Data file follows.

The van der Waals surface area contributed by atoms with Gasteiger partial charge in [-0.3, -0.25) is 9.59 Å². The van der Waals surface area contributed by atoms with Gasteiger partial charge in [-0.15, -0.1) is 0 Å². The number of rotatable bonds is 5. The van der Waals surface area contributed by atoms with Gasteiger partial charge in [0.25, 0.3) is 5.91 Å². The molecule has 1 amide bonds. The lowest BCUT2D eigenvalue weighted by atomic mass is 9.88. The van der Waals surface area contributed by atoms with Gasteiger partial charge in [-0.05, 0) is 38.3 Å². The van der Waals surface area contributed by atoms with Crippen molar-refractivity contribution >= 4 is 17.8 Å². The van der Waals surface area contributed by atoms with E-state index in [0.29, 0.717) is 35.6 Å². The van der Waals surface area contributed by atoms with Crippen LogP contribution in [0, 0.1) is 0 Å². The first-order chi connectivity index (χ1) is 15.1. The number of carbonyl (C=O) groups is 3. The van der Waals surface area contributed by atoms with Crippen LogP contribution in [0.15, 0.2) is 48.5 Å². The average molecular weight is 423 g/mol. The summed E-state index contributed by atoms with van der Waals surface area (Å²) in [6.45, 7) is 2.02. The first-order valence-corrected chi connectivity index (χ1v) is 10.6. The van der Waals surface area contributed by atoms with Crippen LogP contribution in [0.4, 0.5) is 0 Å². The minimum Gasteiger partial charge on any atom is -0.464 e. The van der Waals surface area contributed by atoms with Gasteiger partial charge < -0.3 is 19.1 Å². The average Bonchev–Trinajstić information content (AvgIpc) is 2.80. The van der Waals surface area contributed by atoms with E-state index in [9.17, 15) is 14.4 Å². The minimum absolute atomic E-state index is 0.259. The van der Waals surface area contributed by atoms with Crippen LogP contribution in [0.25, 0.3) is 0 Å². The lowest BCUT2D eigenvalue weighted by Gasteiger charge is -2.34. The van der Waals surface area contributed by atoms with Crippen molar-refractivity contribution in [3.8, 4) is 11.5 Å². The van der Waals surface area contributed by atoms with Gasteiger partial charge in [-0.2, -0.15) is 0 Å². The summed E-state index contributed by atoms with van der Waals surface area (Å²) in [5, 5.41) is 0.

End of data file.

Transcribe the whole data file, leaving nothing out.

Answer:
The van der Waals surface area contributed by atoms with Gasteiger partial charge in [-0.3, -0.25) is 9.59 Å². The van der Waals surface area contributed by atoms with Gasteiger partial charge in [-0.15, -0.1) is 0 Å². The number of rotatable bonds is 5. The van der Waals surface area contributed by atoms with Gasteiger partial charge in [0.25, 0.3) is 5.91 Å². The molecule has 1 amide bonds. The lowest BCUT2D eigenvalue weighted by atomic mass is 9.88. The van der Waals surface area contributed by atoms with Gasteiger partial charge in [-0.05, 0) is 38.3 Å². The van der Waals surface area contributed by atoms with Crippen molar-refractivity contribution >= 4 is 17.8 Å². The van der Waals surface area contributed by atoms with E-state index in [0.29, 0.717) is 35.6 Å². The van der Waals surface area contributed by atoms with Crippen LogP contribution in [0, 0.1) is 0 Å². The first-order chi connectivity index (χ1) is 15.1. The number of carbonyl (C=O) groups is 3. The van der Waals surface area contributed by atoms with Crippen LogP contribution in [0.15, 0.2) is 48.5 Å². The average molecular weight is 423 g/mol. The summed E-state index contributed by atoms with van der Waals surface area (Å²) in [6.45, 7) is 2.02. The first-order valence-corrected chi connectivity index (χ1v) is 10.6. The van der Waals surface area contributed by atoms with Crippen LogP contribution in [0.4, 0.5) is 0 Å². The minimum Gasteiger partial charge on any atom is -0.464 e. The van der Waals surface area contributed by atoms with Gasteiger partial charge < -0.3 is 19.1 Å². The average Bonchev–Trinajstić information content (AvgIpc) is 2.80. The van der Waals surface area contributed by atoms with E-state index in [9.17, 15) is 14.4 Å². The minimum absolute atomic E-state index is 0.259. The van der Waals surface area contributed by atoms with Crippen LogP contribution in [0.25, 0.3) is 0 Å². The lowest BCUT2D eigenvalue weighted by Gasteiger charge is -2.34. The van der Waals surface area contributed by atoms with Crippen molar-refractivity contribution in [3.8, 4) is 11.5 Å². The van der Waals surface area contributed by atoms with Gasteiger partial charge in [-0.2, -0.15) is 0 Å². The summed E-state index contributed by atoms with van der Waals surface area (Å²) in [5, 5.41) is 0.